In order suspending the certificate of registration of a club shall, while it is in force, have effect as if no certificate had been granted in respect of the club for the period of suspension.  No employee who is working in a club during any period of suspension of the club’s certificate of registration shall be disadvantaged by reason of the suspension in his or her employment during that period.


Club Enforcement II

A club that is determined by the District Court to be a discriminating club may at any time, on application to that Court, request that it make a determination as to whether the club continues to be a discriminating club.

While an order determining that a club is a discriminating club remains in effect, no certificate of registration shall be granted to or renewed for the benefit of the club. Where an order has been made determining that a club is a discriminating club and an application is pending, the certificate of registration of the club may be renewed.

It shall cease to be in force on the expiration of one year after the date of the renewal, if no determination is made within that period in respect of the club, or on the date of a determination that the club has not ceased to be a discriminating club, whichever first occurs.


References and Sources

Disability Discrimination Law  Smith  2010

Equal Status Acts Discrimination in Goods & Services Walsh 2012

Other Irish Books

Employment Law Forde & Byrne 2009

Principles of Irish Employment Law   Daly & Doherty           2010

Statutes

Employment Equality Act 1998 (21/1998)

Equality Act 2004 (24/2004), Part 2

Protection of Employment (Exceptional Collective Redundancies and Related Matters) Act 2007 (27/2007), insofar as it relates to the previous two Acts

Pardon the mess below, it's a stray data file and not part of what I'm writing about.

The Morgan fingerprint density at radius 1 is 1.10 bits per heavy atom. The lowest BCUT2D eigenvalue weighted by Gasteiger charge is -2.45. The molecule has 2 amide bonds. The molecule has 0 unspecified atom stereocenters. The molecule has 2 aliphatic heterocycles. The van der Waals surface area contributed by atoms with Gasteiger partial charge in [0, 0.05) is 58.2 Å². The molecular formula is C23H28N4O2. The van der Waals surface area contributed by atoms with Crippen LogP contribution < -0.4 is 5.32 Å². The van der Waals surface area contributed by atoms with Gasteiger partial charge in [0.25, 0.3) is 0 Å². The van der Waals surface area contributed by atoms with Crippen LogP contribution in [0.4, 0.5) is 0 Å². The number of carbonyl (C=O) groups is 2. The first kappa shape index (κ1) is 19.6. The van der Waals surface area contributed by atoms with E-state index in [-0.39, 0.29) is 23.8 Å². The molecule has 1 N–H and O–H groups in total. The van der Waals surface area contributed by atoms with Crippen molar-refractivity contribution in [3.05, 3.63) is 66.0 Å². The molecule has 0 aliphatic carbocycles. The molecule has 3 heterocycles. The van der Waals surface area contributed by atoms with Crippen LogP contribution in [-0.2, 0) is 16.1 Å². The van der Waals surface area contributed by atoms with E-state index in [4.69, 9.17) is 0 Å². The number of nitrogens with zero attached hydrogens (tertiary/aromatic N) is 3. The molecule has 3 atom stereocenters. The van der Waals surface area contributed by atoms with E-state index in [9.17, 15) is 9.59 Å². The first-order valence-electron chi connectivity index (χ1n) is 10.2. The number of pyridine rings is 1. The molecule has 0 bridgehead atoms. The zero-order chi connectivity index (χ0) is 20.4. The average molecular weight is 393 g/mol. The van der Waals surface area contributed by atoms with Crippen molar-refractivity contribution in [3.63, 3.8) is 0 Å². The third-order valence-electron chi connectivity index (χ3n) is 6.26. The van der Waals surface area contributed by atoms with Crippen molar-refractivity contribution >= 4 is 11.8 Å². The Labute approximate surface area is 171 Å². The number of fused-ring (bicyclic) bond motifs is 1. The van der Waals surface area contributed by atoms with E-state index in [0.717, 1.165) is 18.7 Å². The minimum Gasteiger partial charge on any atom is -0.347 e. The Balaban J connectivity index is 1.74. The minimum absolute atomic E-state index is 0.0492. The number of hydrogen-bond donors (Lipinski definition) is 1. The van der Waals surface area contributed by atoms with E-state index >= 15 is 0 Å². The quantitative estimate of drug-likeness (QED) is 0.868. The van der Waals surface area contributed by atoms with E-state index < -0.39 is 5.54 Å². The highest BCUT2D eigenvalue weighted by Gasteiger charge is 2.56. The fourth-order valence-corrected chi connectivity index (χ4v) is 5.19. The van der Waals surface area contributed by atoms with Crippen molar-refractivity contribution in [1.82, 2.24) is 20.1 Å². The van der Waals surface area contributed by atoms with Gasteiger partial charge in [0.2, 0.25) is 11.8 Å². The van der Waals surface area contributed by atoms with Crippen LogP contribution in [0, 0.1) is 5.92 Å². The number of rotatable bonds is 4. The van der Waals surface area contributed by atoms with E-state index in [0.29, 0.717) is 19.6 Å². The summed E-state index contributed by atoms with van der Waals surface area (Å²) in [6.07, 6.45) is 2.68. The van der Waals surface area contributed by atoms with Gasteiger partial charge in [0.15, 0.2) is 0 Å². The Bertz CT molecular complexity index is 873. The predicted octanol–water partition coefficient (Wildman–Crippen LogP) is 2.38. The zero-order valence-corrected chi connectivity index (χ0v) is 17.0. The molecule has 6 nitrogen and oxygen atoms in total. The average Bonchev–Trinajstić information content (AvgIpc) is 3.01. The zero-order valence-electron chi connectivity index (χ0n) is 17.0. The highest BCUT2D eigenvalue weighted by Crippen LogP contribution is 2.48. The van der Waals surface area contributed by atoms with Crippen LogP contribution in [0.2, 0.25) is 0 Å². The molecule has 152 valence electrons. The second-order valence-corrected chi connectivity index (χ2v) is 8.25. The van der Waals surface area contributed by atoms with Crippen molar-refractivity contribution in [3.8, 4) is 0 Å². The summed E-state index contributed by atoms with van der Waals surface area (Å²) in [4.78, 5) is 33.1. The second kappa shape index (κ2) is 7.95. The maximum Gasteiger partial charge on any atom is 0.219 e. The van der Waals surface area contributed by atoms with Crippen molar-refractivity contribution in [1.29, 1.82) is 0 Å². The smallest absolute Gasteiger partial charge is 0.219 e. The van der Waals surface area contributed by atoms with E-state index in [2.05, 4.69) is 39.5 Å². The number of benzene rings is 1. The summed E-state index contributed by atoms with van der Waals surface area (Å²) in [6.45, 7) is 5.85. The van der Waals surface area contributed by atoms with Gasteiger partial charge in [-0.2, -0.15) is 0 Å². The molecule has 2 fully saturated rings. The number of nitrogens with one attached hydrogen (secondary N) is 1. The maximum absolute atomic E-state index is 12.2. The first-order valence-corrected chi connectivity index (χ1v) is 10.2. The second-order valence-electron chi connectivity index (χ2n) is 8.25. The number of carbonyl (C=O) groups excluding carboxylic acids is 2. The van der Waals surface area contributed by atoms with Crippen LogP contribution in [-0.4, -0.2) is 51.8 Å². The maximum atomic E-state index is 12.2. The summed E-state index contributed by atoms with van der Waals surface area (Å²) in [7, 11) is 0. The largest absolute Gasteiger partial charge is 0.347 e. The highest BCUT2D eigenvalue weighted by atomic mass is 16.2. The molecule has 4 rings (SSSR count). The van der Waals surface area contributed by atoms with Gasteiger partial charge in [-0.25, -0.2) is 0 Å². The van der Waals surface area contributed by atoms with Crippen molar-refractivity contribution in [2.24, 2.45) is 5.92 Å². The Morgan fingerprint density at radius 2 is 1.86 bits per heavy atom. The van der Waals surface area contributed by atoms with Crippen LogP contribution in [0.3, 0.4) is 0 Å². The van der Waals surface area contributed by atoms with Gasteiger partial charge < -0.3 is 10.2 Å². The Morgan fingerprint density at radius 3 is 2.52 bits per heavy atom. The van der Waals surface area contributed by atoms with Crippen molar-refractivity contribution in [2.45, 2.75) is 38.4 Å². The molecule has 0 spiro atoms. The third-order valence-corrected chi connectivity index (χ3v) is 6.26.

Civil Law (Miscellaneous Provisions) Act 2008 (14/2008), Part 16

Civil Law (Miscellaneous Provisions) Act 2011 (23/2011), ss. 18 to 26

Equality (Miscellaneous Provisions) Act 2015 (43/2015), ss. 3 to 11

Workplace Relations Act 2015

Legislation

Dismissal & Redundancy Consolidated Legislation   Barrett, G        2007

Irish Employment legislation (Looseleaf)       Kerr     1999-

Employment Rights Legislation (IEL offprint) Kerr     2006

UK Texts

Textbook on Employment Law, Honeyball, et al. 13th Ed. 2014

Labour Law, Deakin and Morris 5th Ed. 2012

Employment Law, Smith and Wood 13th Ed 2017

Selwyn’s law of Employment Emir A 19 Ed. 2016

Employment law : the essentials. Lewis D Sargeant M and Schwab M 11 Ed.2011

Labour Law Collins H, Ewing K D and McColgan  2012

Industrial relations law reports. (IRLR): Law Section,

Employment law Benny R Jefferson M and Sargent  5th Ed.  2012

Pitt’s Employment Law 10th  Ed. Gwyneth Pitt 2016

CLP Legal Practice Guides: Employment Law 2016 Gillian Phillips, Karen Scott

Cases and Materials on Employment Law 10th  Ed. Richard Painter, Ann E. M. Holmes 2015

Blackstone’s Statutes on Employment Law 2015 – 2016 Richard Kidner

Drafting Employment Contracts 3rd  Ed. Gillian Howard 2017

The Contract of Employment Edited by Mark Freedland, Alan Bogg, David Cabrelli, Hugh Collins, Nicola Countouris, A.C.L. Davies, Simon Deakin, Jeremias Prassl 2016

UK Practitioner Services